This post is syndicated from the column I write in MarketingProfs and contains a summary of the panel I recently moderated at Blog World Expo with corporate bloggers from Dell, Yahoo!, Facebook and Kodak.
Since my last post on corporate blogging here, a lot has changed. I’ve had a chance to practice many of the concepts I preached, as LinkedIn’s corporate blog editor. I’ve also had the acquaintance of other corporate bloggers whom I greatly respect. So, it was a thrill to be able to bring together four of my peers for a dream panel at Blog World Expo, which I moderated. The topic: 7 Habits of Highly Effective Business Bloggers.
The panel included my friends Lionel Menchaca from Dell, Nicki Dugan from Yahoo!, Carolyn Abram from Facebook and Thomas Hoehn from Kodak. We had great participation from our audience but I’d be remiss not to share our learnings and presentation with you.
Given below are the key lessons that we shared with the audience members. See presentation here.
The 7 Habits of highly effective business bloggers
1. Status: It’s a relationship and it’s complicated
Start a corporate blog only if you’re in it for the long haul. Every panelist described the genesis of their respective blog, it’s origins, and most importantly how the blog impacted the company’s relationship with the users. I also got them talking about some of the challenges and pitfalls associated with it.
2. Tell Honest, Current Stories
As Jack Welch described the one rule of corporate blogging: “Just be Authentic“. The only way to build credibility with your users is by toning down the PR speak and amping up the straight talk. We also went over some of the privacy issues that one has to deal with while running a company blog.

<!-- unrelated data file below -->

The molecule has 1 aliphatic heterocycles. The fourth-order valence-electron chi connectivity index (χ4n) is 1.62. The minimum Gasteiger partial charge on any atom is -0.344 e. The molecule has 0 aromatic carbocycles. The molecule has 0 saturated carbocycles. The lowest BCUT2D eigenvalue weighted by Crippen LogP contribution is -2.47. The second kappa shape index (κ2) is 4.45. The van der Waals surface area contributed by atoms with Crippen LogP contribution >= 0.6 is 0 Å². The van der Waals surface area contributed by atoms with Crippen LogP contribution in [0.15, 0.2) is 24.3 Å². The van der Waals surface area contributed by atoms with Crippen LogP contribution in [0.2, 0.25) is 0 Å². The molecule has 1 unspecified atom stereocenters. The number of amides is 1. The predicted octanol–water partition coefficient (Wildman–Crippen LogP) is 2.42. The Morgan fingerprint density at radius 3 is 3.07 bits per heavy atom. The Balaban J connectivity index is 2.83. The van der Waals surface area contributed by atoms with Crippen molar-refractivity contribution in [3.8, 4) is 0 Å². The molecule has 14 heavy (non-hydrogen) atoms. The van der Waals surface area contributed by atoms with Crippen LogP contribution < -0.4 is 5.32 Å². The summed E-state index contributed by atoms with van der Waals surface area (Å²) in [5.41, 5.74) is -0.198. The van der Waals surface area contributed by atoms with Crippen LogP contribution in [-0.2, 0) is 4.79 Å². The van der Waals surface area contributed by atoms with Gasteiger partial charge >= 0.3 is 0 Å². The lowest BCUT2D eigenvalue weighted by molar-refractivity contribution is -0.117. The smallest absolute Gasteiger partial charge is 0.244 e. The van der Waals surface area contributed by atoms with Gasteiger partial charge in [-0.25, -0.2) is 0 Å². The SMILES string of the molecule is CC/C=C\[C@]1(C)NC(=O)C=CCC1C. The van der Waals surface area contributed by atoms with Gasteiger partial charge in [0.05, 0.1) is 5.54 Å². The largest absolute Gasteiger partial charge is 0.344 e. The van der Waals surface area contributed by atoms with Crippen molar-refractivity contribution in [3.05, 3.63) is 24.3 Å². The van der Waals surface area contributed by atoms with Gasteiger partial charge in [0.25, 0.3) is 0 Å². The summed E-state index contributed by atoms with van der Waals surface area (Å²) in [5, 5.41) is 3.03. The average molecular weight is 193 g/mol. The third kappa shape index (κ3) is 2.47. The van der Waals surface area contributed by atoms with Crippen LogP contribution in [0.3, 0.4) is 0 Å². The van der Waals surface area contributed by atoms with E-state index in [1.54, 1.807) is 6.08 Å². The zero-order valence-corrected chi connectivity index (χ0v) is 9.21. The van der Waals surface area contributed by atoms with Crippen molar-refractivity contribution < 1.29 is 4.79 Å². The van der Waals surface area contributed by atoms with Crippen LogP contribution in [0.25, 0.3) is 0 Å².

3. Know your limits
Another area that you must keep in mind (this is relevant more for Fortune 500 than Inc 500 companies) are the legal landmines you have to navigate. But remember, your legal team is there to help you. So, having them support you a 100% right from the start and drafting best practices is key to ensure success.
4. Make lemonade
Social Media jujitsu is what we called it (thanks to Groundswell for the inspiration). How do you take a seemingly negative situation – irate users; and turn that over to a positive. Nicki, Carolyn and Lionel shared some pretty inspirational stories that ranged from the Facebook News feed to Yahoo! TV. Key here is putting your users first and listening to them.
5. One size doesn’t fit all
As I’ve often said before; do not start a corporate blog unless you have a goal in mind. Given that different companies start a corporate blog for different purposes – some may use it to educate their users while some others for recruitment. Thus best practices are also going to vary from one example to the other.
The panelists got into a spirited discussion of whether comments are necessary for a blog and under what conditions. Does your company have a corporate blog? And, if so, do you allow comments? Feel free to share.
6. Learn as you go
On short notice, I threw out a question to the panel on the biggest lesson learned during their stewardship of their respective company blogs. Of course, they were all able to effortlessly answer the questions with many of their answers highlighting the improvisational nature of the job.
7. It’s not just words
And, finally a glimpse into the future. Ideas shared focused on the multimedia nature of the future. As you may notice many corporate blogs are increasingly stepping into social media (which by definition includes pictures – Flickr, video – YouTube, and the likes). What do you think does the future of corporate blogging hold?
The genesis for this theme arose from the fact that corporate blogging may be close to mainstream status within corporate America, but the adopters lack a sense of how to make it work effectively. Stats in point: Between 2007 and 2008, adoption of corporate blogging among the fastest growing companies in the world (Inc 500) has doubled, while their appreciation of it’s effectiveness is at less than 50%.
The above habits were culled from a brainstorming session that I had with Lionel, Nicki, Carolyn and Tom and borrowed extensively from our experiences at our respective companies. I’d like to take this opportunity to continue the discussion we started at Blog World Expo with you. If you’re a corporate blogger, feel free to share a best practice you’ve gathered along the way. If you’d like to become one or if you’d like to start a blog for your company, feel free to ask us a question you have on the topic.